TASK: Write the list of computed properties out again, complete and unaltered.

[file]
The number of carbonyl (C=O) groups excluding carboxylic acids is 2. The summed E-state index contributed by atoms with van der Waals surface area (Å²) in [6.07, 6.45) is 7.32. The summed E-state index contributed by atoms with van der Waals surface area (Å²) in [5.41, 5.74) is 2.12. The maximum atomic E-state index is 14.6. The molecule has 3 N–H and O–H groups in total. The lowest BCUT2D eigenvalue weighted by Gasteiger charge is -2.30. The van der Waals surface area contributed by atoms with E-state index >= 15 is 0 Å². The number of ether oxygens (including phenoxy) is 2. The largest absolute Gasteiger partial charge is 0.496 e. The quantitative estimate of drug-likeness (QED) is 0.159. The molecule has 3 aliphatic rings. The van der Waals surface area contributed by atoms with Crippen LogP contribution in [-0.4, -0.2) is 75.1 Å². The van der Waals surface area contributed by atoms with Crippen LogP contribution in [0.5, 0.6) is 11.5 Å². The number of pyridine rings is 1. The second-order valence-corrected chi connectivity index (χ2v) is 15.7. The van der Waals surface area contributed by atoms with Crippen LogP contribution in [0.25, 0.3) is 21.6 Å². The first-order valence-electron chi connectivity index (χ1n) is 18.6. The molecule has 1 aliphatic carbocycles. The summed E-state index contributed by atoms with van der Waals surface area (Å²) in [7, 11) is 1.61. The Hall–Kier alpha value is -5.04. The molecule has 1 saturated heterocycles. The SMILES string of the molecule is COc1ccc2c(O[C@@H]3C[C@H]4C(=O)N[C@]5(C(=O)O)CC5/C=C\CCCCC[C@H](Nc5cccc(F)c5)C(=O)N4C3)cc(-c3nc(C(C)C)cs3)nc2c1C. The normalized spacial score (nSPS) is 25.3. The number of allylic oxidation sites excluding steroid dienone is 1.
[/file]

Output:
The number of carbonyl (C=O) groups excluding carboxylic acids is 2. The summed E-state index contributed by atoms with van der Waals surface area (Å²) in [6.07, 6.45) is 7.32. The summed E-state index contributed by atoms with van der Waals surface area (Å²) in [5.41, 5.74) is 2.12. The maximum atomic E-state index is 14.6. The molecule has 3 N–H and O–H groups in total. The lowest BCUT2D eigenvalue weighted by Gasteiger charge is -2.30. The van der Waals surface area contributed by atoms with E-state index >= 15 is 0 Å². The number of ether oxygens (including phenoxy) is 2. The largest absolute Gasteiger partial charge is 0.496 e. The quantitative estimate of drug-likeness (QED) is 0.159. The molecule has 3 aliphatic rings. The van der Waals surface area contributed by atoms with Crippen LogP contribution in [-0.4, -0.2) is 75.1 Å². The van der Waals surface area contributed by atoms with Crippen LogP contribution in [0.5, 0.6) is 11.5 Å². The number of pyridine rings is 1. The second-order valence-corrected chi connectivity index (χ2v) is 15.7. The van der Waals surface area contributed by atoms with Crippen LogP contribution in [0.25, 0.3) is 21.6 Å². The first-order valence-electron chi connectivity index (χ1n) is 18.6. The molecule has 1 aliphatic carbocycles. The summed E-state index contributed by atoms with van der Waals surface area (Å²) in [7, 11) is 1.61. The Hall–Kier alpha value is -5.04. The molecule has 1 saturated heterocycles. The SMILES string of the molecule is COc1ccc2c(O[C@@H]3C[C@H]4C(=O)N[C@]5(C(=O)O)CC5/C=C\CCCCC[C@H](Nc5cccc(F)c5)C(=O)N4C3)cc(-c3nc(C(C)C)cs3)nc2c1C. The normalized spacial score (nSPS) is 25.3. The number of allylic oxidation sites excluding steroid dienone is 1.